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    Radiofrequency ablation: A new paradigm for treatment of fibroids

     

     

    Dr Guido is Professor of Obstetrics, Gynecology, and Reproductive Sciences and director of the Fibroid Treatment Center, Magee-Womens Hospital, University of Pittsburgh Medical Center.

     

     

     

    Dr Stuparich is a fellow in minimally invasive gynecology at Magee-Womens Hospital, University of Pittsburgh.
     

    Uterine fibroids (leiomyoma) are very common among women of reproductive age. The lifetime prevalence is between 70% and 80%, with black women having a higher risk.1 The majority of women who have fibroids are asymptomatic, but some women can experience heavy menstrual bleeding, dysmenorrhea, pelvic pressure, increased urinary frequency, and painful intercourse.

    Fibroids are the primary indication for hysterectomy in the United States, accounting for 40% of all hysterectomies performed annually between 1990 and 1997.2 Symptoms associated with uterine fibroids can be quantified using the well-validated Uterine Fibroid Symptom and Quality of Life QoL) questionnaire (UFS-QoL).3 The questionnaire is used to quantify symptom severity as well as measure six domains of health-related QoL. A higher symptom score is indicative of more significant symptoms. The severity of symptoms in women undergoing surgical intervention for fibroids was on average 64.8 (±20) as compared to 15.3 (±14.5) for a control group of women undergoing routine gynecologic care.4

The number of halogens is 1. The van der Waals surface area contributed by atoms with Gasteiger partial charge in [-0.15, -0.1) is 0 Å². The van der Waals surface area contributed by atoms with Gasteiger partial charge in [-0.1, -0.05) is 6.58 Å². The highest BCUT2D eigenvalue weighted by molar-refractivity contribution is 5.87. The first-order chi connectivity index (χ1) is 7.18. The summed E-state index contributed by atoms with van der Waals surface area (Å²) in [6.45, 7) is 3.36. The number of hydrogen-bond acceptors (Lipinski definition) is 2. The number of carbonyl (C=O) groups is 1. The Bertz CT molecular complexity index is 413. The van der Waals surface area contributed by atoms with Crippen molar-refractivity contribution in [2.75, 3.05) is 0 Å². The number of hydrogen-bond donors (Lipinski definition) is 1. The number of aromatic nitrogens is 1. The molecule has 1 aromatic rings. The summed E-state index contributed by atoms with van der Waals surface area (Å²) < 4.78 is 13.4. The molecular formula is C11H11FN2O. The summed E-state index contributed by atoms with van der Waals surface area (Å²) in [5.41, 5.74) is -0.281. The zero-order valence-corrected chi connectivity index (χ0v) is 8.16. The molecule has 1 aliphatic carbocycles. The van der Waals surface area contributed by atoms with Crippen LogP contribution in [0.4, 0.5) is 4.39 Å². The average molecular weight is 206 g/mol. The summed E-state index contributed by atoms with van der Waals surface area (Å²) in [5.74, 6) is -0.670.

Treatment of fibroids has evolved rapidly over the last decade. The traditional therapy for symptomatic fibroids has been hysterectomy for women who no longer desire to maintain their fertility, and laparotomy and myomectomy for those who want to maintain their uteruses.

    With the advent of less-invasive surgical techniques, myomectomy can be performed via hysteroscopy and laparoscopically. The size and location of fibroids are critical in determining which method of myomectomy is appropriate. Laparoscopic approaches have been shown to have reproductive outcomes similar to that for open procedures, with shorter time for recovery.5

     

    Richard Guido, MD
    Dr Guido is Professor of Obstetrics, Gynecology, and Reproductive Sciences and director of the Fibroid Treatment Center, Magee-Womens ...
    Mallory Stuparich, MD
    Dr Stuparich is a fellow in minimally invasive gynecology at Magee-Womens Hospital, University of Pittsburgh.

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